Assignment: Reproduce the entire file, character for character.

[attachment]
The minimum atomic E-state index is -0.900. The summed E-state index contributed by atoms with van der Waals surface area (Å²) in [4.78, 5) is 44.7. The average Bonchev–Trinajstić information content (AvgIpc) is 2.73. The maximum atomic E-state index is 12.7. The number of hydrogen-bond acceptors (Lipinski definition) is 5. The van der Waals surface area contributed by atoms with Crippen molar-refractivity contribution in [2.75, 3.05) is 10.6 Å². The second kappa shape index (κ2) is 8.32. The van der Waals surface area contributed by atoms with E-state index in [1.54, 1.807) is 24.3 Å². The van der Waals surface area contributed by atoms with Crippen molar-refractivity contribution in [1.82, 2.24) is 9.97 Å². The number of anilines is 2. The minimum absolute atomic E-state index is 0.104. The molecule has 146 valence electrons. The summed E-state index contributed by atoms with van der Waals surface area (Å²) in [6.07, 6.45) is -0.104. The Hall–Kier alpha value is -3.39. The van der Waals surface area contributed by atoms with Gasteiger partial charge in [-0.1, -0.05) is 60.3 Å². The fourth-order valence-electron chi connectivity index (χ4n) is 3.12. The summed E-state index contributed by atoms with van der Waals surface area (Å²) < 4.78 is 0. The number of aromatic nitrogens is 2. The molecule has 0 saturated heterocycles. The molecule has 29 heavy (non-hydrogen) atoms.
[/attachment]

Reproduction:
The minimum atomic E-state index is -0.900. The summed E-state index contributed by atoms with van der Waals surface area (Å²) in [4.78, 5) is 44.7. The average Bonchev–Trinajstić information content (AvgIpc) is 2.73. The maximum atomic E-state index is 12.7. The number of hydrogen-bond acceptors (Lipinski definition) is 5. The van der Waals surface area contributed by atoms with Crippen molar-refractivity contribution in [2.75, 3.05) is 10.6 Å². The second kappa shape index (κ2) is 8.32. The van der Waals surface area contributed by atoms with E-state index in [1.54, 1.807) is 24.3 Å². The van der Waals surface area contributed by atoms with Crippen molar-refractivity contribution in [1.82, 2.24) is 9.97 Å². The number of anilines is 2. The minimum absolute atomic E-state index is 0.104. The molecule has 146 valence electrons. The summed E-state index contributed by atoms with van der Waals surface area (Å²) in [6.07, 6.45) is -0.104. The Hall–Kier alpha value is -3.39. The van der Waals surface area contributed by atoms with Gasteiger partial charge in [-0.1, -0.05) is 60.3 Å². The fourth-order valence-electron chi connectivity index (χ4n) is 3.12. The summed E-state index contributed by atoms with van der Waals surface area (Å²) < 4.78 is 0. The number of aromatic nitrogens is 2. The molecule has 0 saturated heterocycles. The molecule has 29 heavy (non-hydrogen) atoms.